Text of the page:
Seems like a very long time ago — but came back clear as a bell with the opening quote from Camus as I watched Detachment a few weeks ago.  The film explores the myriad ways in which, like Camus’ protagonist, we are isolated from our peers, our work, our families, our values. And the movie more than subtly suggests this posture to be a way of surviving in an uncaring world. One in which, if we allow ourselves to drop our guard and attempt a connection, we would quickly, certainly ultimately, be disappointed (at least), hurt and rejected (at worst). As you might imagine there are not a whole lot of redemptive moments to be found.
The shared theme in novel and film is that of detaching as a choice, as a necessity, as a survival strategy.  This is somehow still an oddly dysfunctional, emotionally bereft and unfulfilled life view.  And one that is certainly at odds with the mindfulness wisdom — which also details the risks of attachment, being ‘too much of the world’.  In an odd, ironic twist, mindfulness appears, on the surface, to be suggesting the same thing. If we become too attached, if we fail to ‘detach’ in some fashion, we become distracted, vulnerable to pride, jealousy, greed, avarice, anger, etc. — all the proteges of attachment.  What mindfulness practice adds, of course, are the balancing cautions against the ‘other polarity’: aversion (avoidance). Both film and novel lose sight of the middle ground which mindfulness advocates: living with equanimity, balance. This posture allows for maximum clarity, presence, and emotional stability. Living at ‘either edge’ (extreme) is a recipe for alienation, discontentment, distraction, unhappiness.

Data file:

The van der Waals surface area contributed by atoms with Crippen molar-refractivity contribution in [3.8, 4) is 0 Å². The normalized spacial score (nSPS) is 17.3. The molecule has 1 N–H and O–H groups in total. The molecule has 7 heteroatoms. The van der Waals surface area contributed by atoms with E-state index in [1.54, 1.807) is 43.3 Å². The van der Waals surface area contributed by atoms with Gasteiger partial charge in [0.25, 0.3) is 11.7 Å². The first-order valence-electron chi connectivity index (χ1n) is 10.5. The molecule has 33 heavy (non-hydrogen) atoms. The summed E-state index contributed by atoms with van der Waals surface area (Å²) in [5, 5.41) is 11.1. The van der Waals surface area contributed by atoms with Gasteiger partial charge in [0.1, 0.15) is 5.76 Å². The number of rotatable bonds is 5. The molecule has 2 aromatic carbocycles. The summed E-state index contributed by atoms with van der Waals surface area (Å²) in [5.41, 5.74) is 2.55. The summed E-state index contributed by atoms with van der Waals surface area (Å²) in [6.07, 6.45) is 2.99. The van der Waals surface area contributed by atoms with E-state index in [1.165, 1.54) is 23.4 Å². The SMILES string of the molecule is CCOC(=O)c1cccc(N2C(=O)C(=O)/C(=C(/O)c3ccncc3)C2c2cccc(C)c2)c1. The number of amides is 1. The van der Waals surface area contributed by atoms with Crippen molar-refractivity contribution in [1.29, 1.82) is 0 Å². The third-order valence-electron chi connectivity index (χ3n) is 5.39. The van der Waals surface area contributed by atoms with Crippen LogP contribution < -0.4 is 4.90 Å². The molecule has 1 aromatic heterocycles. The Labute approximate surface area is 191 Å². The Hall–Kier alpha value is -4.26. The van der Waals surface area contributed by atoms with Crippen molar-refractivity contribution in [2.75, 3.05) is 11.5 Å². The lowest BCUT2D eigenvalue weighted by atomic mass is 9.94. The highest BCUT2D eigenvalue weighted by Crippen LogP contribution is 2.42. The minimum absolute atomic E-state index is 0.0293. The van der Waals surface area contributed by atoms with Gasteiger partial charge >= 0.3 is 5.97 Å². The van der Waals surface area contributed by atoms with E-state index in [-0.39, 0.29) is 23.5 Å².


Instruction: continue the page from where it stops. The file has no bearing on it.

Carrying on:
From a completely different perspective, a similar theme is explored in this week’s CBC Radio’s Tapestry podcast (available at, and addressing the issue of ‘Cosmic Loneliness’. Noreen Herzfeld, a professor of computer science and theology, looks at our fascination with and hopes for technology as a ‘fix’ for what she sees as our ‘existential loneliness’ (expressly the same issues Camus, Sartre, and the other existents wrestle with). In her view, our quest to create artificial intelligence (in computers, robots, etc.) is, in part, to address our need around perpetuating ‘our own images’ (sounds a bit God-like, doesn’t it) and our angst in coming to terms with a growing sense of isolation. Somewhat ironically (and despite the fact that she teaches the subject, i.e., computer science), she sees a wholesale ‘trust in the redemptive powers of technology’ as one of the elements that is progressively isolating us, one from another, even further.